Since the initial popularization of the Internet in the 1980’s, hackers have been trying to break into computer systems. In the beginning, it was more of an intellectual game for many hackers trying to prove themselves and earn credibility with other hackers.

In the late 1990’s and early 2000’s, ecommerce sites began cropping up and consumers began using credit cards online. It was at this point that cybercrime became more sinister.

According to a recent Secureworks report, in the past three years, ransomware has grown exponentially and now money mules are poised to be the new Internet hacking tool.

Here’s how money mules can hurt you without even knowing it.

A money mule (sometimes nicknamed a “smurfer”) is the final person in a series of criminals that take part in stealing money and then laundering it. Sometimes, the mule is not even aware that he or she is taking part in criminal activity.

They’re hired by a cyber criminal to act as a courier (either in real life or online) of stolen money from the crime victims to the original criminal’s account. Many of the mules are young people who are lured online to open dummy accounts. These accounts are then used to take in money from phishing scams and other online cons.

Unsuspecting money mules are often caught rather than the cybercriminals.

All the mule has to do is transfer the money from their account to that of their boss. In exchange, they get to keep a small percentage of the money transferred as a “handling fee.” What they may not realize is that they are taking part in money laundering and that, if caught, could face jail time. In fact, money mules tend be caught by the police more than the actual cyber criminal who sets them up.

The money mule scam is also coming into play with ransomware and other cybercrimes. A computer user downloads a piece of malware that locks and encrypts their data files and sends them a message that the files will be deleted if they do not pay the demanded ransom in the form of BitCoins.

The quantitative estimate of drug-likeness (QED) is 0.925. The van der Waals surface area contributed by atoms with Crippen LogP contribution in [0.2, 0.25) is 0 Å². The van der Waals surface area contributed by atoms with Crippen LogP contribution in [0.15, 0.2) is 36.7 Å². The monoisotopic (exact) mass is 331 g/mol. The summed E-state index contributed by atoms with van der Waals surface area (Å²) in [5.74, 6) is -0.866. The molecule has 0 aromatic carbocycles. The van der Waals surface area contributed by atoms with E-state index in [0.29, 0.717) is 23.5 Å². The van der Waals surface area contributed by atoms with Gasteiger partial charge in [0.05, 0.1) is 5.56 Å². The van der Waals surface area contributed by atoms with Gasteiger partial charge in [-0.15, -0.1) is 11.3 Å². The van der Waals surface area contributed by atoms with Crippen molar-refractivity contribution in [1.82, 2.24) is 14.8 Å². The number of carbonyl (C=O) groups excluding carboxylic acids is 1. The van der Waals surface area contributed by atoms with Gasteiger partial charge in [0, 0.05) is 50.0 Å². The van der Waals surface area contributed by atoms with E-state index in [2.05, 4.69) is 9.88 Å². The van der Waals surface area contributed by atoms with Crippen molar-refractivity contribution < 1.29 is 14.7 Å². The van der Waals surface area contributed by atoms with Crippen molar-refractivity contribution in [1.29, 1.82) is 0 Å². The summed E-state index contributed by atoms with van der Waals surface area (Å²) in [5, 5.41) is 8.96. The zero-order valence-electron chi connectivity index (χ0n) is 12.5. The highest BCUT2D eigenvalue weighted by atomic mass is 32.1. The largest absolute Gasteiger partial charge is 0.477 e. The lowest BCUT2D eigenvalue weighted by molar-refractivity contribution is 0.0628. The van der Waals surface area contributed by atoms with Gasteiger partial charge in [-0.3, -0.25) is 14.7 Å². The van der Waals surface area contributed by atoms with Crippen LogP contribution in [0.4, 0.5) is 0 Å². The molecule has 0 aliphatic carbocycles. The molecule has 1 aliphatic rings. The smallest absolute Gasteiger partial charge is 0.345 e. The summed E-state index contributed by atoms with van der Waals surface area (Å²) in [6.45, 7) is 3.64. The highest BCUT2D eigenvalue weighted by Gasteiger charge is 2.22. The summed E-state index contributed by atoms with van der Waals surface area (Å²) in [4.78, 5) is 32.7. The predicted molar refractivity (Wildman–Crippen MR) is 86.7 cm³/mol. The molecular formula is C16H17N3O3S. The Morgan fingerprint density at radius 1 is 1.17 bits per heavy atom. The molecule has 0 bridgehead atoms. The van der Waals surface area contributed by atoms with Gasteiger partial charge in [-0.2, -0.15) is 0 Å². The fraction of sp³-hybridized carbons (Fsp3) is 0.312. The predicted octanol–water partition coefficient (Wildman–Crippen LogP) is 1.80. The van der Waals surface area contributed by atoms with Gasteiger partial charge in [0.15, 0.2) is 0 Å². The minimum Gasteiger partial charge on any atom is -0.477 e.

The victim then pays the ransom, usually in BitCoin, which goes into a money mule’s account. The mule then transfers the money to the original hacker, making it more difficult for authorities to find determine where the money ultimately ends up.

Hackers use money mules to gather personal data used to transfer and launder money.

Another variation of this type of crime involves the money mule taking in data from the con victim. In this case, the victim is giving up information like bank account numbers, checking or credit card numbers, and even social security numbers, as part of the process of transferring money.

The mule creates a dossier from the data for the hacker to sell, at about $10 a pop on the dark web. It may seem like small change, but when multiplied by thousands of victims, selling stolen data becomes a major moneymaker for the hacker.

How to avoid becoming a money mule.

Many times, the money mule is just as much a victim as the person who is being conned. That’s why it’s important to protect yourself from being used as one. The U.S. Computer Readiness Team recommends being on the lookout for the following warning signs that you are being recruited as a mule:

  •   The job requires you to move money or goods
  •   The job requires you to open up multiple banking or wire service accounts
  •   The job does not have any specific descriptions or duties
  •   The job is with a company in a foreign country
  •   The job does not have any requirements for employment
  •   The job requires everything to be done online
  •   The job promises great financial rewards for little to no work
  •   The job is communicated by emails from web-based services and not a company’s domain name
  •   The job information is communicated in poorly written sentences that do not seem professional.

As cyber crime evolves and takes on new shapes, the criminals are becoming more and more innovative and are finding new ways to use others as a means of hiding their own crimes. Mules have been used for years to transfer illegal drugs. Now, we’re seeing a high-tech variation, but it is still criminal activity that entraps people.

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